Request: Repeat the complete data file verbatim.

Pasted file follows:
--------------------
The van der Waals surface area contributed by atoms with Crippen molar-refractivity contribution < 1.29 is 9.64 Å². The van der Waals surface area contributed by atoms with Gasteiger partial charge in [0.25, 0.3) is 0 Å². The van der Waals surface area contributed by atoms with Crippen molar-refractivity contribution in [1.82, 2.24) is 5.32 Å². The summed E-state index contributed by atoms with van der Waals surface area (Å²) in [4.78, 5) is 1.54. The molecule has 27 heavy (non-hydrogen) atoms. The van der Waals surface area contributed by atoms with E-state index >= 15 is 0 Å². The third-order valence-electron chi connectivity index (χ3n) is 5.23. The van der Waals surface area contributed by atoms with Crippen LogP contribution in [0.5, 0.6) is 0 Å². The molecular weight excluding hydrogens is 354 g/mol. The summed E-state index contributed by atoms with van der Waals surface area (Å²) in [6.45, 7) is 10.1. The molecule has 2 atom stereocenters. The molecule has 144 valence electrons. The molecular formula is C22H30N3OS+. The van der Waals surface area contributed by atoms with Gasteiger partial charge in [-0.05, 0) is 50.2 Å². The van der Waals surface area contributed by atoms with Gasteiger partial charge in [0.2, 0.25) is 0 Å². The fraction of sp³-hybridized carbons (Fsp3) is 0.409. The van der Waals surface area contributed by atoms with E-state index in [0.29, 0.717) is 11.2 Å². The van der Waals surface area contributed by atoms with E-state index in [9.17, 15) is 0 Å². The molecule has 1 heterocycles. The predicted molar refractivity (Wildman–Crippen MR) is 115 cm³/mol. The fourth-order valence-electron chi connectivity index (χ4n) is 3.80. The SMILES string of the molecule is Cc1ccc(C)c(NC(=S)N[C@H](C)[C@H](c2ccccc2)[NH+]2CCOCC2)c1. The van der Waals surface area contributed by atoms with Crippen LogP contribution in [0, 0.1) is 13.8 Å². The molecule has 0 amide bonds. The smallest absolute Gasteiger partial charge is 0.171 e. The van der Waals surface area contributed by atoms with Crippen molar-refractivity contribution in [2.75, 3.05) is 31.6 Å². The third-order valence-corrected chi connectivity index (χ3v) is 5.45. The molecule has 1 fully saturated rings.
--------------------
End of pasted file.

The van der Waals surface area contributed by atoms with Crippen molar-refractivity contribution < 1.29 is 9.64 Å². The van der Waals surface area contributed by atoms with Gasteiger partial charge in [0.25, 0.3) is 0 Å². The van der Waals surface area contributed by atoms with Crippen molar-refractivity contribution in [1.82, 2.24) is 5.32 Å². The summed E-state index contributed by atoms with van der Waals surface area (Å²) in [4.78, 5) is 1.54. The molecule has 27 heavy (non-hydrogen) atoms. The van der Waals surface area contributed by atoms with E-state index >= 15 is 0 Å². The third-order valence-electron chi connectivity index (χ3n) is 5.23. The van der Waals surface area contributed by atoms with Crippen LogP contribution in [0.5, 0.6) is 0 Å². The molecular weight excluding hydrogens is 354 g/mol. The summed E-state index contributed by atoms with van der Waals surface area (Å²) in [6.45, 7) is 10.1. The molecule has 2 atom stereocenters. The molecule has 144 valence electrons. The molecular formula is C22H30N3OS+. The van der Waals surface area contributed by atoms with Gasteiger partial charge in [-0.05, 0) is 50.2 Å². The van der Waals surface area contributed by atoms with Gasteiger partial charge in [0.2, 0.25) is 0 Å². The fraction of sp³-hybridized carbons (Fsp3) is 0.409. The van der Waals surface area contributed by atoms with E-state index in [0.29, 0.717) is 11.2 Å². The van der Waals surface area contributed by atoms with E-state index in [9.17, 15) is 0 Å². The molecule has 1 heterocycles. The predicted molar refractivity (Wildman–Crippen MR) is 115 cm³/mol. The fourth-order valence-electron chi connectivity index (χ4n) is 3.80. The SMILES string of the molecule is Cc1ccc(C)c(NC(=S)N[C@H](C)[C@H](c2ccccc2)[NH+]2CCOCC2)c1. The van der Waals surface area contributed by atoms with Crippen LogP contribution in [0, 0.1) is 13.8 Å². The molecule has 0 amide bonds. The smallest absolute Gasteiger partial charge is 0.171 e. The van der Waals surface area contributed by atoms with Crippen molar-refractivity contribution in [2.75, 3.05) is 31.6 Å². The third-order valence-corrected chi connectivity index (χ3v) is 5.45. The molecule has 1 fully saturated rings.